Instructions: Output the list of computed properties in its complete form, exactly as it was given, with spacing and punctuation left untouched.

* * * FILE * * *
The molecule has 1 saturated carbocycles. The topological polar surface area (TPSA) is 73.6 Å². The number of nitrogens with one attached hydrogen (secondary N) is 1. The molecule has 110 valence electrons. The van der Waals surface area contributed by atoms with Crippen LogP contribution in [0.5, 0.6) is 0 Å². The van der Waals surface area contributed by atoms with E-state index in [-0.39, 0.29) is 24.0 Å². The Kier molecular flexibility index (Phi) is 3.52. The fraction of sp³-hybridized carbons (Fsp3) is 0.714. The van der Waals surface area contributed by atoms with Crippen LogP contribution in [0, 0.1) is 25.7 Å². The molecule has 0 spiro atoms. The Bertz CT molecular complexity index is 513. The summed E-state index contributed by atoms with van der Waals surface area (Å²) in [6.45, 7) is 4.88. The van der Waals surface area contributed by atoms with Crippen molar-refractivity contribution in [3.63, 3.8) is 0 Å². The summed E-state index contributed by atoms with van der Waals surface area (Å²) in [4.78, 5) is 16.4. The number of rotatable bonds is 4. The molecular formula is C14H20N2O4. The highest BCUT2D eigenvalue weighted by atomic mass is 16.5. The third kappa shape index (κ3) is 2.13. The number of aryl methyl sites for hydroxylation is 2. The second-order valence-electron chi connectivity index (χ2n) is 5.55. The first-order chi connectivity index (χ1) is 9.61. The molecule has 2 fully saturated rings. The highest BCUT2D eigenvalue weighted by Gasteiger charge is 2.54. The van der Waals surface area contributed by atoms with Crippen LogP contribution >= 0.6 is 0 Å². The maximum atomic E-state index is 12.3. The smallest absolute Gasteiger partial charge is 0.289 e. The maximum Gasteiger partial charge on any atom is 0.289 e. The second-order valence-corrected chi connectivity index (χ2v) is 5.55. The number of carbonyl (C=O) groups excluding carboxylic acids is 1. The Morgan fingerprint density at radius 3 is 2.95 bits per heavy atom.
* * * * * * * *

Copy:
The molecule has 1 saturated carbocycles. The topological polar surface area (TPSA) is 73.6 Å². The number of nitrogens with one attached hydrogen (secondary N) is 1. The molecule has 110 valence electrons. The van der Waals surface area contributed by atoms with Crippen LogP contribution in [0.5, 0.6) is 0 Å². The van der Waals surface area contributed by atoms with E-state index in [-0.39, 0.29) is 24.0 Å². The Kier molecular flexibility index (Phi) is 3.52. The fraction of sp³-hybridized carbons (Fsp3) is 0.714. The van der Waals surface area contributed by atoms with Crippen LogP contribution in [0, 0.1) is 25.7 Å². The molecule has 0 spiro atoms. The Bertz CT molecular complexity index is 513. The summed E-state index contributed by atoms with van der Waals surface area (Å²) in [6.45, 7) is 4.88. The van der Waals surface area contributed by atoms with Crippen molar-refractivity contribution in [3.63, 3.8) is 0 Å². The summed E-state index contributed by atoms with van der Waals surface area (Å²) in [4.78, 5) is 16.4. The number of rotatable bonds is 4. The molecular formula is C14H20N2O4. The highest BCUT2D eigenvalue weighted by atomic mass is 16.5. The third kappa shape index (κ3) is 2.13. The number of aryl methyl sites for hydroxylation is 2. The second-order valence-electron chi connectivity index (χ2n) is 5.55. The first-order chi connectivity index (χ1) is 9.61. The molecule has 2 fully saturated rings. The highest BCUT2D eigenvalue weighted by Gasteiger charge is 2.54. The van der Waals surface area contributed by atoms with Crippen LogP contribution >= 0.6 is 0 Å². The maximum atomic E-state index is 12.3. The smallest absolute Gasteiger partial charge is 0.289 e. The maximum Gasteiger partial charge on any atom is 0.289 e. The second-order valence-corrected chi connectivity index (χ2v) is 5.55. The number of carbonyl (C=O) groups excluding carboxylic acids is 1. The Morgan fingerprint density at radius 3 is 2.95 bits per heavy atom.